Marine or estuarine radiocarbon reservoir corrections for mollusks? A case study from a medieval site in the south of England

Paula J. Reimer*

*Corresponding author for this work

Research output: Contribution to journalArticle

11 Citations (Scopus)

Abstract

Mollusk shells are frequently radiocarbon dated and provide reliable calibrated age ranges when the regional marine reservoir correction is well-established. For mollusks from an estuarine environment the reservoir correction may be significantly different than the regional marine reservoir correction due to the input of bedrock or soil derived carbonates. Some mollusk species such as oysters are tolerant of a significant range of salinities which makes it difficult to determine which reservoir correction is appropriate. A case study is presented of an anomalous radiocarbon age for an oyster shell paint dish found in the fabric of the ruined nave walls of St Mary's Church, Shoreham-by-Sea, West Sussex, England. Stable isotopes (delta O-18 and delta C-13) were used to establish the type of environment in which the oyster had lived. Paired marine and terrestrial samples from a nearby medieval site were radiocarbon dated to provide an appropriate reservoir correction.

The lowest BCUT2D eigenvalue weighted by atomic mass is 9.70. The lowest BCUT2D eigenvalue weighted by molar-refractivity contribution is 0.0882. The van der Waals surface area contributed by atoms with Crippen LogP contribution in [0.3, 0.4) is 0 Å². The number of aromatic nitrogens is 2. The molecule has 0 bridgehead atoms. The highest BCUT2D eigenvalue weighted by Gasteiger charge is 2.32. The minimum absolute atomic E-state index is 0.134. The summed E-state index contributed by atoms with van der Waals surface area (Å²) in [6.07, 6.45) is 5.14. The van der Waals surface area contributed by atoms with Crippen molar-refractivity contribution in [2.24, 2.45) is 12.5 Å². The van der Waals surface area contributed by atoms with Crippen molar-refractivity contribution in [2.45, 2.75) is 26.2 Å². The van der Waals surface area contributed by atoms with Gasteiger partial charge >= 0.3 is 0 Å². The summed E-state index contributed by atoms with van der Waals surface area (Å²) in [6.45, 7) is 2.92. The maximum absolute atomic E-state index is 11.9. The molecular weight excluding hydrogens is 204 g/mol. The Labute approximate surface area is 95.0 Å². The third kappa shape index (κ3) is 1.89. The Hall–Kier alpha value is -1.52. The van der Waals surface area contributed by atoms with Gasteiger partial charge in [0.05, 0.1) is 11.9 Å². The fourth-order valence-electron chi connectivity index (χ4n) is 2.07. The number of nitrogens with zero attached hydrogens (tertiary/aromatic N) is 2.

Original languageEnglish
Pages (from-to)142-146
Number of pages5
JournalJournal of Archaeological Science
Volume49
Early online date16 May 2014
DOIs
Publication statusPublished - Sep 2014

Keywords

  • Marine radiocarbon reservoir correction
  • Estuary
  • Stable isotope
  • Mollusc
  • Shoreham-by-Sea
  • English Channel
  • BONE-COLLAGEN
  • ISOTOPIC COMPOSITION
  • ENVIRONMENTAL-CHANGE
  • METABOLIC CARBON
  • SHELL CARBONATES
  • AGE CALIBRATION
  • BIVALVE SHELLS
  • COLORADO RIVER
  • LATE HOLOCENE
  • COASTAL

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